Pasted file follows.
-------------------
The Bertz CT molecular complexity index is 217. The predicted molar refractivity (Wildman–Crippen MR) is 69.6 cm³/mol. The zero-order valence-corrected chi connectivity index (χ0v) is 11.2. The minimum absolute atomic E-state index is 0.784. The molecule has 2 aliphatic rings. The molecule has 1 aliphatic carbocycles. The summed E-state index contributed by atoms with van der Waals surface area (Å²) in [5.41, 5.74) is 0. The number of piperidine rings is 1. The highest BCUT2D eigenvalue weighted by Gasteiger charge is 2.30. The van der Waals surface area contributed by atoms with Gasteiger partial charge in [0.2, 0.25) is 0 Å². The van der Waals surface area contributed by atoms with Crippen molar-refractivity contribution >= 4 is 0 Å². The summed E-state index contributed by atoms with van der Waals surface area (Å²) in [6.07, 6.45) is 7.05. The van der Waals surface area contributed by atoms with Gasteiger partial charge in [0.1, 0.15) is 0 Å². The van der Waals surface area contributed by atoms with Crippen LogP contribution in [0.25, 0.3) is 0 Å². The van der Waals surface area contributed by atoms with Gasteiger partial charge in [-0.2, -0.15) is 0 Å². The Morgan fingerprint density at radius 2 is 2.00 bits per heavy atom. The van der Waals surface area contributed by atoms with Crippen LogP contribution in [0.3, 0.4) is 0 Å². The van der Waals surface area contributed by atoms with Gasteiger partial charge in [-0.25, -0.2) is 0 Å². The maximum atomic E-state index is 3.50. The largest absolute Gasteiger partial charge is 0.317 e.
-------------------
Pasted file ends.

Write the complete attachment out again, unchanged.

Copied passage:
The Bertz CT molecular complexity index is 217. The predicted molar refractivity (Wildman–Crippen MR) is 69.6 cm³/mol. The zero-order valence-corrected chi connectivity index (χ0v) is 11.2. The minimum absolute atomic E-state index is 0.784. The molecule has 2 aliphatic rings. The molecule has 1 aliphatic carbocycles. The summed E-state index contributed by atoms with van der Waals surface area (Å²) in [5.41, 5.74) is 0. The number of piperidine rings is 1. The highest BCUT2D eigenvalue weighted by Gasteiger charge is 2.30. The van der Waals surface area contributed by atoms with Gasteiger partial charge in [0.2, 0.25) is 0 Å². The van der Waals surface area contributed by atoms with Crippen molar-refractivity contribution >= 4 is 0 Å². The summed E-state index contributed by atoms with van der Waals surface area (Å²) in [6.07, 6.45) is 7.05. The van der Waals surface area contributed by atoms with Gasteiger partial charge in [0.1, 0.15) is 0 Å². The van der Waals surface area contributed by atoms with Crippen LogP contribution in [0.25, 0.3) is 0 Å². The van der Waals surface area contributed by atoms with Gasteiger partial charge in [-0.2, -0.15) is 0 Å². The Morgan fingerprint density at radius 2 is 2.00 bits per heavy atom. The van der Waals surface area contributed by atoms with Crippen LogP contribution in [0.3, 0.4) is 0 Å². The van der Waals surface area contributed by atoms with Gasteiger partial charge in [-0.25, -0.2) is 0 Å². The maximum atomic E-state index is 3.50. The largest absolute Gasteiger partial charge is 0.317 e.